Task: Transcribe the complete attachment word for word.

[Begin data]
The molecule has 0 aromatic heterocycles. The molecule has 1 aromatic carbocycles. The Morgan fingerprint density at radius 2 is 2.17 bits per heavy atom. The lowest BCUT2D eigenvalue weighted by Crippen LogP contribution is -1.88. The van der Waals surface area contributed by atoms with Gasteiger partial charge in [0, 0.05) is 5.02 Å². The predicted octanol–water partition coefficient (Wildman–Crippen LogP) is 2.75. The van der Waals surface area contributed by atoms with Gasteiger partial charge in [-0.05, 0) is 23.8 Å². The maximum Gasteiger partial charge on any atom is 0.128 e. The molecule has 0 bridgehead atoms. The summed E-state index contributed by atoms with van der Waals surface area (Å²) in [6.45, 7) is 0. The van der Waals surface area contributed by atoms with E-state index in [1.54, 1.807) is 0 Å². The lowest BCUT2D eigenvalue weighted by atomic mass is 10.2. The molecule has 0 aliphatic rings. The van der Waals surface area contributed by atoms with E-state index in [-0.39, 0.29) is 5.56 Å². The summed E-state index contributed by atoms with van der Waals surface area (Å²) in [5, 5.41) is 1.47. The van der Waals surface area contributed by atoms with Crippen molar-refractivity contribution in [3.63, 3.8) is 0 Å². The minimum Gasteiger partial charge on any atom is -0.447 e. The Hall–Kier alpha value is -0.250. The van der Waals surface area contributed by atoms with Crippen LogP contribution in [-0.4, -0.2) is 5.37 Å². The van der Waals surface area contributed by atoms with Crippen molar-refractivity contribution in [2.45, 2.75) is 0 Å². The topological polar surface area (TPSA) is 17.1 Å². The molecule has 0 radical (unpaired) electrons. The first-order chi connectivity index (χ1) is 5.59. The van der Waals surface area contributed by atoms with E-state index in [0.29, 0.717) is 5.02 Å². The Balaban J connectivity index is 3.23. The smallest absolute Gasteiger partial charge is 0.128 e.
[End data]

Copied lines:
The molecule has 0 aromatic heterocycles. The molecule has 1 aromatic carbocycles. The Morgan fingerprint density at radius 2 is 2.17 bits per heavy atom. The lowest BCUT2D eigenvalue weighted by Crippen LogP contribution is -1.88. The van der Waals surface area contributed by atoms with Gasteiger partial charge in [0, 0.05) is 5.02 Å². The predicted octanol–water partition coefficient (Wildman–Crippen LogP) is 2.75. The van der Waals surface area contributed by atoms with Gasteiger partial charge in [-0.05, 0) is 23.8 Å². The maximum Gasteiger partial charge on any atom is 0.128 e. The molecule has 0 bridgehead atoms. The summed E-state index contributed by atoms with van der Waals surface area (Å²) in [6.45, 7) is 0. The van der Waals surface area contributed by atoms with E-state index in [1.54, 1.807) is 0 Å². The lowest BCUT2D eigenvalue weighted by atomic mass is 10.2. The molecule has 0 aliphatic rings. The van der Waals surface area contributed by atoms with E-state index in [-0.39, 0.29) is 5.56 Å². The summed E-state index contributed by atoms with van der Waals surface area (Å²) in [5, 5.41) is 1.47. The van der Waals surface area contributed by atoms with Crippen molar-refractivity contribution in [3.63, 3.8) is 0 Å². The minimum Gasteiger partial charge on any atom is -0.447 e. The Hall–Kier alpha value is -0.250. The van der Waals surface area contributed by atoms with Crippen LogP contribution in [-0.4, -0.2) is 5.37 Å². The van der Waals surface area contributed by atoms with Crippen molar-refractivity contribution in [2.45, 2.75) is 0 Å². The topological polar surface area (TPSA) is 17.1 Å². The molecule has 0 radical (unpaired) electrons. The first-order chi connectivity index (χ1) is 5.59. The van der Waals surface area contributed by atoms with E-state index in [0.29, 0.717) is 5.02 Å². The Balaban J connectivity index is 3.23. The smallest absolute Gasteiger partial charge is 0.128 e.